Jars of Clay - Inland 90 x 90Jars consolidate the sound of Good Monsters and Eleventh Hour on another thoughtful and subdued release full of well-honed songs.

Label: Gray Matters
Time: 12 Tracks / 51 minutes

The band's 20th album is inspired by the idea of a sailor burning his boat and travelling far enough inland to meet people who do not know what an oar is. So it is a lyrically uncomfortable collection that deals honestly with regret, faith, conflict, forgiveness and hope. As a lyric in the title track says,
    "There are no streets to walk on, no maps you can rely on /
    Faith and guts to guide you, wander til you find you."

That makes it sound as though they are charting undiscovered musical pathways, but to my ears they are actually consolidating their sound, bringing it back to the feel of Good Monsters or the Eleventh Hour, although this has a better and more consistent batch of well-worked songs that – like on their first – take time to grow on you.

Musically, producer Tucker Martine (Decemberists, Abi Washburn) has brought out plenty of colour, focusing on Dan Haseltine's distinctive vocals, harmony layers and adding nuanced touches. So songs take off because of a wordless riff (“Inland”), satisfying choruses (“Loneliness and Alcohol”) or ambient sounds (“Pennsylvania”). Others just seem to have everything, like "Skin and Bones", "Left Undone" or “After the Fight,” with its big chorus, surf guitar sound, inspired guitar ticks and propulsive rhythm (not to mention a sound that reminds me of classic Future of Forestry in places).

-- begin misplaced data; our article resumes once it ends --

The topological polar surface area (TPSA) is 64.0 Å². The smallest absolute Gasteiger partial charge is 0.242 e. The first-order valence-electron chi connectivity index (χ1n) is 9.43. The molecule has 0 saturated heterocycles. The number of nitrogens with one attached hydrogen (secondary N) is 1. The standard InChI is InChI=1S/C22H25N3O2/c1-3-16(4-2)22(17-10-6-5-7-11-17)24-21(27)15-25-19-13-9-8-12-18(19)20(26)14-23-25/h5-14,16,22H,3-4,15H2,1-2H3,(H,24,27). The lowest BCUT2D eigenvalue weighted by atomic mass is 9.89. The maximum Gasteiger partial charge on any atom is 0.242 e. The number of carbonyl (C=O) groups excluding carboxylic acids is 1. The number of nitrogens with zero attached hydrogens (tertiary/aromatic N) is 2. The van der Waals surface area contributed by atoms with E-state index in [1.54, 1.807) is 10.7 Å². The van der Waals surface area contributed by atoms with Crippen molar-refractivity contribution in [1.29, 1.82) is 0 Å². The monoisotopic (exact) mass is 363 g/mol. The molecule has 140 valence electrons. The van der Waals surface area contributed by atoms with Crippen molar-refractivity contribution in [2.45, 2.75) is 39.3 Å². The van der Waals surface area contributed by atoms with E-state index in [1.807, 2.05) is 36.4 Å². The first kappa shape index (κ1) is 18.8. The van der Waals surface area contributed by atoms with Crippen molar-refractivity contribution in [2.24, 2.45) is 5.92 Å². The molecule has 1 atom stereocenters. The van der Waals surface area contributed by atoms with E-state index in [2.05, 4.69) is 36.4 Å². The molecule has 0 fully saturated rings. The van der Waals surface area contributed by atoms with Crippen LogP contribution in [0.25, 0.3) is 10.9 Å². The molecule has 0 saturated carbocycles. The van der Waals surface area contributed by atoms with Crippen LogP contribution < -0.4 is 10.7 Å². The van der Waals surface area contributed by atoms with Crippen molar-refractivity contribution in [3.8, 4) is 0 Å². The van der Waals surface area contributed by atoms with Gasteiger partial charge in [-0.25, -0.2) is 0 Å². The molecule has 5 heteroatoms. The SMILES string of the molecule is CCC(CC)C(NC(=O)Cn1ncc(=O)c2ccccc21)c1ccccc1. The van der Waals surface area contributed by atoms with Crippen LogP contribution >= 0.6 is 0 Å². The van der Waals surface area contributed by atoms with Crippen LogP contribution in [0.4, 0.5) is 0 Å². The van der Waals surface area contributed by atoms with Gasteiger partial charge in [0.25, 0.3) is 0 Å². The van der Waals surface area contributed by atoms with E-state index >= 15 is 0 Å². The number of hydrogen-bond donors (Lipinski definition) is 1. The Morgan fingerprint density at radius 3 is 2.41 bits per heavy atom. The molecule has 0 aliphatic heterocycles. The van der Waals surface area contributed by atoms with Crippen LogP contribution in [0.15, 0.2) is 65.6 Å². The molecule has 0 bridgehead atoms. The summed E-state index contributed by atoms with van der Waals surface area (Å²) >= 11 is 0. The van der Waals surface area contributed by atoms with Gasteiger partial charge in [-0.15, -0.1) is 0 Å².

On the promo tour for The Shelter, Jars of Clay gave me a renewed confidence in the thoughtfulness and spiritual depth that they put into their work. They shy away neither from life's difficulties nor their biblical roots. This integrity makes for grounded work. Add their sheer musical quality and smooth, harmony-rich vocals and the package is pretty complete.

The only weak spot for me is the repetitious, pre-packaged melody for the verses of “Human race” although its lyrical focus is nicely observed.

Inland doesn’t quite match the spacious beauty of their début or the synth-rich intricate layers of The Long Fall Back to Earth, both of which are 5-Tock works, but it is a melody-fuelled work, rich in lyrical imagery, that succeeds both as an introduction to the band and as a satisfying addition to their canon for long-time fans.


Derek Walker

{module Possibly Related Articles - Also search our Legacy Site}